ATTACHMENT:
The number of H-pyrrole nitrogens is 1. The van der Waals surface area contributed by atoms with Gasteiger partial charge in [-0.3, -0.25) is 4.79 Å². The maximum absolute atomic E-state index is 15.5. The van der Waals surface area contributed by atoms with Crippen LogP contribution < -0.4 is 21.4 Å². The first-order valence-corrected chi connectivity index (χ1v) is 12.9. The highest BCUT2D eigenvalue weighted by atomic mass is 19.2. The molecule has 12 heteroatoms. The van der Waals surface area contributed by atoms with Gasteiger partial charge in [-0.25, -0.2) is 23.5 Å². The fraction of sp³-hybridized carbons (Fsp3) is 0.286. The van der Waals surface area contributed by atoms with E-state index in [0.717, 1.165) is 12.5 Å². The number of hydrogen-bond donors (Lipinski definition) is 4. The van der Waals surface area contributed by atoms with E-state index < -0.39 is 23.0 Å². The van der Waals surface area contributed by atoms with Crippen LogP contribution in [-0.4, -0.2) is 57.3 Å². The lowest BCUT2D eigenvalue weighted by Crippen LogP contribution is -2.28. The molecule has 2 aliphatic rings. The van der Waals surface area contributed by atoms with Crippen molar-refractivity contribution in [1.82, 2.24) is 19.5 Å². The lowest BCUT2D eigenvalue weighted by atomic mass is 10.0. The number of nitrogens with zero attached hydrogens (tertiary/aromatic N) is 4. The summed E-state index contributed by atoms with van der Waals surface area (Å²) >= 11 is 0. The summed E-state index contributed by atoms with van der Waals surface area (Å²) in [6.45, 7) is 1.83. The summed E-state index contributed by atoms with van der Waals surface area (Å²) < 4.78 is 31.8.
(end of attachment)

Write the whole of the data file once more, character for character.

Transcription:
The number of H-pyrrole nitrogens is 1. The van der Waals surface area contributed by atoms with Gasteiger partial charge in [-0.3, -0.25) is 4.79 Å². The maximum absolute atomic E-state index is 15.5. The van der Waals surface area contributed by atoms with Crippen LogP contribution < -0.4 is 21.4 Å². The first-order valence-corrected chi connectivity index (χ1v) is 12.9. The highest BCUT2D eigenvalue weighted by atomic mass is 19.2. The molecule has 12 heteroatoms. The van der Waals surface area contributed by atoms with Gasteiger partial charge in [-0.25, -0.2) is 23.5 Å². The fraction of sp³-hybridized carbons (Fsp3) is 0.286. The van der Waals surface area contributed by atoms with E-state index in [0.717, 1.165) is 12.5 Å². The number of hydrogen-bond donors (Lipinski definition) is 4. The van der Waals surface area contributed by atoms with E-state index < -0.39 is 23.0 Å². The van der Waals surface area contributed by atoms with Crippen LogP contribution in [-0.4, -0.2) is 57.3 Å². The lowest BCUT2D eigenvalue weighted by Crippen LogP contribution is -2.28. The molecule has 2 aliphatic rings. The van der Waals surface area contributed by atoms with Crippen molar-refractivity contribution in [1.82, 2.24) is 19.5 Å². The lowest BCUT2D eigenvalue weighted by atomic mass is 10.0. The number of nitrogens with zero attached hydrogens (tertiary/aromatic N) is 4. The summed E-state index contributed by atoms with van der Waals surface area (Å²) >= 11 is 0. The summed E-state index contributed by atoms with van der Waals surface area (Å²) in [6.45, 7) is 1.83. The summed E-state index contributed by atoms with van der Waals surface area (Å²) < 4.78 is 31.8.